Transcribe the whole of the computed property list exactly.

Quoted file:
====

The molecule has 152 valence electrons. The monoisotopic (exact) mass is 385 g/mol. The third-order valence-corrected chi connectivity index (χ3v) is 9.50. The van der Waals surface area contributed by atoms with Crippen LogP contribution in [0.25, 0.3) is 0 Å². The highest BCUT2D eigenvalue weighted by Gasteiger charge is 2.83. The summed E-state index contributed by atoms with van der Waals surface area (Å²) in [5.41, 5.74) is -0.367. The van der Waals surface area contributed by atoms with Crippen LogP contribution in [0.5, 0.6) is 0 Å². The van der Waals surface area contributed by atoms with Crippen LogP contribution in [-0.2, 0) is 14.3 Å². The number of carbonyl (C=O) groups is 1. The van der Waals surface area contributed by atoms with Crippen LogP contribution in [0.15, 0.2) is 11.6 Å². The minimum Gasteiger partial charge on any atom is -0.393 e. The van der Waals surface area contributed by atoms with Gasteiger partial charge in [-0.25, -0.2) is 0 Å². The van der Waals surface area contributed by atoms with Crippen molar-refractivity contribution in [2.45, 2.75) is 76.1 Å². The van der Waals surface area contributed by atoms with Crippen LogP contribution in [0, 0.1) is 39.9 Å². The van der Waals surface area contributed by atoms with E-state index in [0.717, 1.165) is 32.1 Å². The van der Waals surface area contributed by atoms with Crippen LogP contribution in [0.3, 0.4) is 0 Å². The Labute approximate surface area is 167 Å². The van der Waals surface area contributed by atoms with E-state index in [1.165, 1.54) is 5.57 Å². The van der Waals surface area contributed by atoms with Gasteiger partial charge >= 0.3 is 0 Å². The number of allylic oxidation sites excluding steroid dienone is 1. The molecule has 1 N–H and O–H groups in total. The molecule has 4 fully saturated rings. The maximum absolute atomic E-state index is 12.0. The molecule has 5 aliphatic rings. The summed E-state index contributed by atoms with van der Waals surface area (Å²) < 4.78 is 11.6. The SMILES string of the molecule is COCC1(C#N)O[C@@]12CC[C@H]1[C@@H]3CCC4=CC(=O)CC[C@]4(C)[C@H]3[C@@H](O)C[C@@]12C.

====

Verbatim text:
The molecule has 152 valence electrons. The monoisotopic (exact) mass is 385 g/mol. The third-order valence-corrected chi connectivity index (χ3v) is 9.50. The van der Waals surface area contributed by atoms with Crippen LogP contribution in [0.25, 0.3) is 0 Å². The highest BCUT2D eigenvalue weighted by Gasteiger charge is 2.83. The summed E-state index contributed by atoms with van der Waals surface area (Å²) in [5.41, 5.74) is -0.367. The van der Waals surface area contributed by atoms with Crippen LogP contribution in [0.5, 0.6) is 0 Å². The van der Waals surface area contributed by atoms with Crippen LogP contribution in [-0.2, 0) is 14.3 Å². The number of carbonyl (C=O) groups is 1. The van der Waals surface area contributed by atoms with Crippen LogP contribution in [0.15, 0.2) is 11.6 Å². The minimum Gasteiger partial charge on any atom is -0.393 e. The van der Waals surface area contributed by atoms with Gasteiger partial charge in [-0.25, -0.2) is 0 Å². The van der Waals surface area contributed by atoms with Crippen molar-refractivity contribution in [2.45, 2.75) is 76.1 Å². The van der Waals surface area contributed by atoms with Crippen LogP contribution in [0, 0.1) is 39.9 Å². The van der Waals surface area contributed by atoms with E-state index in [0.717, 1.165) is 32.1 Å². The van der Waals surface area contributed by atoms with Crippen LogP contribution in [0.3, 0.4) is 0 Å². The Labute approximate surface area is 167 Å². The van der Waals surface area contributed by atoms with E-state index in [1.165, 1.54) is 5.57 Å². The van der Waals surface area contributed by atoms with Gasteiger partial charge >= 0.3 is 0 Å². The number of allylic oxidation sites excluding steroid dienone is 1. The molecule has 1 N–H and O–H groups in total. The molecule has 4 fully saturated rings. The maximum absolute atomic E-state index is 12.0. The molecule has 5 aliphatic rings. The summed E-state index contributed by atoms with van der Waals surface area (Å²) < 4.78 is 11.6. The SMILES string of the molecule is COCC1(C#N)O[C@@]12CC[C@H]1[C@@H]3CCC4=CC(=O)CC[C@]4(C)[C@H]3[C@@H](O)C[C@@]12C.